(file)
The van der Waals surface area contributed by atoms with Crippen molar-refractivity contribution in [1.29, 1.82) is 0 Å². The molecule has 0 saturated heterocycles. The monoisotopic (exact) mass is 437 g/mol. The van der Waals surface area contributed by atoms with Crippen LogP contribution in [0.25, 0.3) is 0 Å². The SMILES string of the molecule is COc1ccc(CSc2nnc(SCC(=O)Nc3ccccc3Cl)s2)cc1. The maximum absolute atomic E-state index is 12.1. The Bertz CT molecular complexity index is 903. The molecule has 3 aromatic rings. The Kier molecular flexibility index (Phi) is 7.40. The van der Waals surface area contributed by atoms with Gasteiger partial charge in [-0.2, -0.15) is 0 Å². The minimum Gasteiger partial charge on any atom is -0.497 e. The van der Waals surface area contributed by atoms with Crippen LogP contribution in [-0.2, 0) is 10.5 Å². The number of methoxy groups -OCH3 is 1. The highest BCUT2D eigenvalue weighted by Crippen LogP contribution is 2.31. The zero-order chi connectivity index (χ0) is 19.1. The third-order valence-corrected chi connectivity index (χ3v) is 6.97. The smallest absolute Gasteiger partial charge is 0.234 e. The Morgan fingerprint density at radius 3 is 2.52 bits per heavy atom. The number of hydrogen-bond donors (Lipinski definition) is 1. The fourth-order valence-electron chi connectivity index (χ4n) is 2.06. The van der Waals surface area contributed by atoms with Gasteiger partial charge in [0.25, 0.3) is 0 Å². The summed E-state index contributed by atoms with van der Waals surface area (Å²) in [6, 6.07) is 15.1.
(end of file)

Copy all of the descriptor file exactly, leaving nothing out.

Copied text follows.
The van der Waals surface area contributed by atoms with Crippen molar-refractivity contribution in [1.29, 1.82) is 0 Å². The molecule has 0 saturated heterocycles. The monoisotopic (exact) mass is 437 g/mol. The van der Waals surface area contributed by atoms with Crippen LogP contribution in [0.25, 0.3) is 0 Å². The SMILES string of the molecule is COc1ccc(CSc2nnc(SCC(=O)Nc3ccccc3Cl)s2)cc1. The maximum absolute atomic E-state index is 12.1. The Bertz CT molecular complexity index is 903. The molecule has 3 aromatic rings. The Kier molecular flexibility index (Phi) is 7.40. The van der Waals surface area contributed by atoms with Gasteiger partial charge in [-0.2, -0.15) is 0 Å². The minimum Gasteiger partial charge on any atom is -0.497 e. The van der Waals surface area contributed by atoms with Crippen LogP contribution in [-0.2, 0) is 10.5 Å². The number of methoxy groups -OCH3 is 1. The highest BCUT2D eigenvalue weighted by Crippen LogP contribution is 2.31. The zero-order chi connectivity index (χ0) is 19.1. The third-order valence-corrected chi connectivity index (χ3v) is 6.97. The smallest absolute Gasteiger partial charge is 0.234 e. The Morgan fingerprint density at radius 3 is 2.52 bits per heavy atom. The number of hydrogen-bond donors (Lipinski definition) is 1. The fourth-order valence-electron chi connectivity index (χ4n) is 2.06. The van der Waals surface area contributed by atoms with Gasteiger partial charge in [0.25, 0.3) is 0 Å². The summed E-state index contributed by atoms with van der Waals surface area (Å²) in [6, 6.07) is 15.1.